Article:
Turkish Sitcom Taps Into the ‘Seinfeld’ Vibe

How a wildly unconventional new TV show has captured the alternately dark and humorous underside of life in Istanbul

Turkish Sitcom Taps Into the ‘Seinfeld’ Vibe
Stills from the show Gibi / EXXEN Streaming Service

Every once in a while, a show comes along that seizes the spirit of an age with enough humor and existential charm to turn the cruel banality of modern life into a glorious celebration of the absurd. What “Seinfeld” did for the 1990s, “Curb Your Enthusiasm” for the 2000s and “It’s Always Sunny in Philadelphia” for the 2010s — at least in America — the new hit comedy “Gibi” (“As if”) has done for Turkey in the 2020s.

Upon risk of social death, there are three subjects that comedians shy away from in Turkey, a young comic tells New Lines: Atatürk, religion and homosexuality. Everything else is fair game.

The creators of “Gibi,” 33-year-old Feyyaz Yiğit (who also stars in the show) and 41-year-old Aziz Kedi, seem to feel this in their bones. While they have yet to make mincemeat of inflation, migration and next year’s elections — the three political topics on most people’s minds — there’s hardly another issue that “Gibi” doesn’t dissect over 22 riotous episodes that have aired since January 2021 on Exxen, a new streaming service.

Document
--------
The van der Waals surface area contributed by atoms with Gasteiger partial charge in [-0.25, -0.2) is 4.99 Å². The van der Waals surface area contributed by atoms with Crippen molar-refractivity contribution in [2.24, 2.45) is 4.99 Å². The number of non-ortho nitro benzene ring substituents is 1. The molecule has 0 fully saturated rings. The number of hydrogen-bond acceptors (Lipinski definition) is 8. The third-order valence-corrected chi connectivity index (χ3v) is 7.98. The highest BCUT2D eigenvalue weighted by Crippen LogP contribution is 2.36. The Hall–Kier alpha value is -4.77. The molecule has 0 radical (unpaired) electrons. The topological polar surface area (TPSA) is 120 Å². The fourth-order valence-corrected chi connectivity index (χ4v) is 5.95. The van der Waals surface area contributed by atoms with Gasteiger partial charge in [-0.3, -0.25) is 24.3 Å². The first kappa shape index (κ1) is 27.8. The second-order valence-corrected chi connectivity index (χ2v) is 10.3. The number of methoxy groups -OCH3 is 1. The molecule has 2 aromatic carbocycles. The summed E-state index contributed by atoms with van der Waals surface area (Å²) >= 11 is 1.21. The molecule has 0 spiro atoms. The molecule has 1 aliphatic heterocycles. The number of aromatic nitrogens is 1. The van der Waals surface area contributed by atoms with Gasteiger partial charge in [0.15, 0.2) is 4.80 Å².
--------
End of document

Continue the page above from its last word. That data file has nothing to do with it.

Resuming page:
From social manias and modern-day slavery to love and loneliness, individualism and social conformity, globalization, unemployment, consumerism, urban anomie, culture wars, exercise freaks, self-help gurus and social media lynch mobs, “Gibi” offers a biting take on nearly every puzzle perplexing postmodern Turkey.

How do they pull it off? “Seinfeld”-style, “Gibi” often begins in the living room of its chief protagonist, Yılmaz (Feyyaz Yiğit), or his local cafe in a sleepy, middle-class section of Istanbul. Though various friends and neighborhood characters come and go, Yılmaz is usually accompanied by his two best friends, İlkkan (Kıvanç Kılınç) and Ersoy (Ahmet Kürsat Öçalan). Here they bicker and pontificate on every issue known to the modern disenchanted man — whenever they’re not being sucked into someone else’s farcical pursuit of happiness.

A cynical, witty, paunchy and unemployed chain smoker, Yılmaz is a refreshing antihero for our times. Mopey yet confident, brilliant yet unsuccessful, sorry but sublimely indifferent, he’s a fearless reincarnation of Seinfeld’s George Costanza. His best friends, İlkkan and Ersoy, are no less endearing. Tall, bald and honest to a fault, İlkkan is the spineless voice of reason. Short, stocky, sweet and sharp, Ersoy is the show’s moral center.